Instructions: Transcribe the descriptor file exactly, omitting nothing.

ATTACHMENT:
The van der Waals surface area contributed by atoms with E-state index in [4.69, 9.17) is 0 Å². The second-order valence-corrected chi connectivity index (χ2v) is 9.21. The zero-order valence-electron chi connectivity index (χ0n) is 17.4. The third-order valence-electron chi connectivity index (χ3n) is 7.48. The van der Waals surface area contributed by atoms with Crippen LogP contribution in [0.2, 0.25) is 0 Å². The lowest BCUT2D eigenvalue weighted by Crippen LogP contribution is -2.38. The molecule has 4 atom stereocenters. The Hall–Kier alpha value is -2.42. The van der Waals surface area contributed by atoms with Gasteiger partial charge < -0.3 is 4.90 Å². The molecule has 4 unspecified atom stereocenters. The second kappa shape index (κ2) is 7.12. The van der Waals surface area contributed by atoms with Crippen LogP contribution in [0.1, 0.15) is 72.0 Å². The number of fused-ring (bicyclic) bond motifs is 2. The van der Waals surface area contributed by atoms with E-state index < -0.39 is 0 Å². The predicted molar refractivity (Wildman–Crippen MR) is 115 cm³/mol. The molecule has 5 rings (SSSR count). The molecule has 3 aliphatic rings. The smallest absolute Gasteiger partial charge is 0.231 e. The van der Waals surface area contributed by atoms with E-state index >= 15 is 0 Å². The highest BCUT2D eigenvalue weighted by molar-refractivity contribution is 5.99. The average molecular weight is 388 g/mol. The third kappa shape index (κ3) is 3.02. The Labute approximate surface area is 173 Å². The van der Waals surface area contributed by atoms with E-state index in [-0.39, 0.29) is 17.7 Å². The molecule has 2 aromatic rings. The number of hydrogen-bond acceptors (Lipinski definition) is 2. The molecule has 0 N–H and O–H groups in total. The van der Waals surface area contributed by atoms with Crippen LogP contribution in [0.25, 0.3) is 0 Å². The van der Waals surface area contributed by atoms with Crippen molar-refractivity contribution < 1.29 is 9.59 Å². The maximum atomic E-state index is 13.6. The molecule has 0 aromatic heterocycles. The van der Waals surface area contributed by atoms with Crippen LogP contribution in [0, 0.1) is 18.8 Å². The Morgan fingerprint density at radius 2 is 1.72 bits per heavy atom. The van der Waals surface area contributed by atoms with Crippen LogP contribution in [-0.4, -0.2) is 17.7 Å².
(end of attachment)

The van der Waals surface area contributed by atoms with E-state index in [4.69, 9.17) is 0 Å². The second-order valence-corrected chi connectivity index (χ2v) is 9.21. The zero-order valence-electron chi connectivity index (χ0n) is 17.4. The third-order valence-electron chi connectivity index (χ3n) is 7.48. The van der Waals surface area contributed by atoms with Crippen LogP contribution in [0.2, 0.25) is 0 Å². The lowest BCUT2D eigenvalue weighted by Crippen LogP contribution is -2.38. The molecule has 4 atom stereocenters. The Hall–Kier alpha value is -2.42. The van der Waals surface area contributed by atoms with Gasteiger partial charge < -0.3 is 4.90 Å². The molecule has 4 unspecified atom stereocenters. The second kappa shape index (κ2) is 7.12. The van der Waals surface area contributed by atoms with Crippen LogP contribution in [0.1, 0.15) is 72.0 Å². The number of fused-ring (bicyclic) bond motifs is 2. The van der Waals surface area contributed by atoms with E-state index < -0.39 is 0 Å². The predicted molar refractivity (Wildman–Crippen MR) is 115 cm³/mol. The molecule has 5 rings (SSSR count). The molecule has 3 aliphatic rings. The smallest absolute Gasteiger partial charge is 0.231 e. The van der Waals surface area contributed by atoms with E-state index >= 15 is 0 Å². The highest BCUT2D eigenvalue weighted by molar-refractivity contribution is 5.99. The average molecular weight is 388 g/mol. The third kappa shape index (κ3) is 3.02. The Labute approximate surface area is 173 Å². The van der Waals surface area contributed by atoms with E-state index in [-0.39, 0.29) is 17.7 Å². The molecule has 2 aromatic rings. The number of hydrogen-bond acceptors (Lipinski definition) is 2. The molecule has 0 N–H and O–H groups in total. The van der Waals surface area contributed by atoms with Crippen LogP contribution in [0.25, 0.3) is 0 Å². The van der Waals surface area contributed by atoms with Crippen molar-refractivity contribution < 1.29 is 9.59 Å². The maximum atomic E-state index is 13.6. The molecule has 0 aromatic heterocycles. The van der Waals surface area contributed by atoms with Crippen LogP contribution in [0, 0.1) is 18.8 Å². The Morgan fingerprint density at radius 2 is 1.72 bits per heavy atom. The van der Waals surface area contributed by atoms with Crippen LogP contribution in [-0.4, -0.2) is 17.7 Å².